The late spring and summer months are commonly filled with stories reflecting unique challenges young raptors face once they leave the safety of their nests. In mid-August, the clinic admitted a young male osprey that fledged from its nest near a local gravel company. On one of its first flights, it landed on a chute used to dispense gravel but went tumbling down the chute when gravel began to flow and was buried in a pile of small rocks.
Thankfully, workers at the gravel pit noticed almost immediately, quickly dug out the hapless raptor, and called for help. Surprisingly, there were no broken bones. Although the bird suffered a few abrasions and a bruised wing from the ordeal, the most concerning issue was that it was experiencing respiratory distress, likely from inhaling a large amount of gravel dust.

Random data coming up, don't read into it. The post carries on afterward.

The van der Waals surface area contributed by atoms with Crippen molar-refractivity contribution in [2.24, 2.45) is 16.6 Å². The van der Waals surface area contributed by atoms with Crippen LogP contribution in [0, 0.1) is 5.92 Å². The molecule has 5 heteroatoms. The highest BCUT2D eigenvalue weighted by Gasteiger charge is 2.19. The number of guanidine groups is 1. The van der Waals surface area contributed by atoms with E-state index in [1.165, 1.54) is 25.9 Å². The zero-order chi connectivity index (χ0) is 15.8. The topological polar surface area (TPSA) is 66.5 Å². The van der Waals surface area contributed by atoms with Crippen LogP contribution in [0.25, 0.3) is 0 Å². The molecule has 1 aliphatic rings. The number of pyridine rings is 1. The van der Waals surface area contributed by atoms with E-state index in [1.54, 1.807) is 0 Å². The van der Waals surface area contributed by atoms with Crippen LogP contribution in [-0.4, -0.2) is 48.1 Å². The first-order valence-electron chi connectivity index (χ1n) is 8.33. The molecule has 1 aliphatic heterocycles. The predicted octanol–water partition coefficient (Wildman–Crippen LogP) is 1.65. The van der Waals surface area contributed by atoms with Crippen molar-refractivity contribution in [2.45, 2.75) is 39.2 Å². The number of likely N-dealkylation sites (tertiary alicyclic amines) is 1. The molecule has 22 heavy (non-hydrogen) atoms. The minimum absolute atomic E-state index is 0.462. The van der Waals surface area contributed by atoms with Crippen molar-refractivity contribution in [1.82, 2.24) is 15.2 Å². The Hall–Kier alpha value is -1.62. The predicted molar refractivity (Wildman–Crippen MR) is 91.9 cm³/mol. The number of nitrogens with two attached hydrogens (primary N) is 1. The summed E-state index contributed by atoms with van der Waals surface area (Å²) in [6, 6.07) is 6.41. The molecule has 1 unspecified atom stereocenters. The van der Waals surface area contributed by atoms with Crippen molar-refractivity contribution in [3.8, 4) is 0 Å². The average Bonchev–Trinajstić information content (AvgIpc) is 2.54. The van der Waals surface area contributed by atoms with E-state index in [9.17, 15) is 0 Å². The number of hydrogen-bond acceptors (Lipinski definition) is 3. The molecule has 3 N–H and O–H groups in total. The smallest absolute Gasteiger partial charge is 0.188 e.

With the help of an oxygen concentrator previously donated by a clinic volunteer, the osprey’s breathing appeared to return to normal in a few days. Wound management and supportive care were provided for another week as the bird’s soft tissue wounds healed. When test flown, respiratory issues resurfaced and several more weeks of rest were needed. Then, after a few weeks of exercise, the bird was on its wing to begin its long migration south.